Fight to Keep The Jones Act


And the race to the bottom accelerates.


Economic obsolescence. Unfortunately that applies to most Jones Act vessels, What use to the military is a vessel with slots for 53 foot containers? Nowhere else in the world uses them so in a sealift operation they would appear to be useless.


The justification for building the Interstate Highway System was for national defense, so assets could be moved around the county more easily. There was never any plan to move the highway system overseas.

Same with the Jones Act ships, AFAIK using Jones Act ships overseas is not a significant part of any military planning.


What use is a RoRo to the military?


Are there box boats with slots for 53 foot containers?


Immense use, the Italians can show the USA a thing or two, and yes most have Italian officers.


Rhetorical question?

I think 45s are the largest standard these days but RoRos can handle them easily on trailers. I have seen 53s on the top of low stacks with the ends hanging in the breeze.


Yes, I am aware that 53 foot containers are in use but from what I’ve seen they are loaded on top. Are there mechanical “slots” that can only hold 53 footers?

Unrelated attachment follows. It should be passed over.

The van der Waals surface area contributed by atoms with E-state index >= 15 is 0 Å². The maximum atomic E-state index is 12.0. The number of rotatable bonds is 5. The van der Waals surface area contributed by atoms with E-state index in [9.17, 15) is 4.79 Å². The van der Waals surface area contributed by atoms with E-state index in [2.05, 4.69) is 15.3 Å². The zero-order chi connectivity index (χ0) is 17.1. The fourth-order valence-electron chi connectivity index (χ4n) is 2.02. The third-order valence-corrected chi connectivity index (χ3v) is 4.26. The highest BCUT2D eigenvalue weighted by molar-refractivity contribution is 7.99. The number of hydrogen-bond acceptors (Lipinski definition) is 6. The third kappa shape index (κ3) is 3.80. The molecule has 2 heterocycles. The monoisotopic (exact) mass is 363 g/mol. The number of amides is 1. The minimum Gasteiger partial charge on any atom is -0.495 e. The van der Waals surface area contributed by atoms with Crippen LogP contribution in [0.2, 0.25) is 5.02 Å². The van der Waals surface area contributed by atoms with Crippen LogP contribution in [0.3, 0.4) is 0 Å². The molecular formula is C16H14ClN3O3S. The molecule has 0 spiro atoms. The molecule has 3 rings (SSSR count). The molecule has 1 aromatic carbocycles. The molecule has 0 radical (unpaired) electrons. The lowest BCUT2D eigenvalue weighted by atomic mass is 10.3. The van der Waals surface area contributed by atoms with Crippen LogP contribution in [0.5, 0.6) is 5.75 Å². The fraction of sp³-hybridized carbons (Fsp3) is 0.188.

noun: irony

the expression of one's meaning by using language that normally signifies the opposite, typically for humorous or emphatic effect.


Why would they be required when there are twislocks at the 40 foot positions? Except for access issues and lashings I don’t see why they couldn’t be stacked on a hatch cover.

I can’t imagine any guides being made for them since they are relatively rare.


I was responding to @Tellarian who is saying that a container ship that can carry 53 foot containers isn’t militarily useful. I was trying to think of some way that makes sense.

Not to mention that it assumes that JA ships are intended for use overseas.


Obviously confused between slots and lane metres.


I can’t see how saying that a 53 footer is not militarily useful makes any sense at all. They carry 60 percent more than a 40 footer and when mounted on a trailer fit on a RoRo very handily.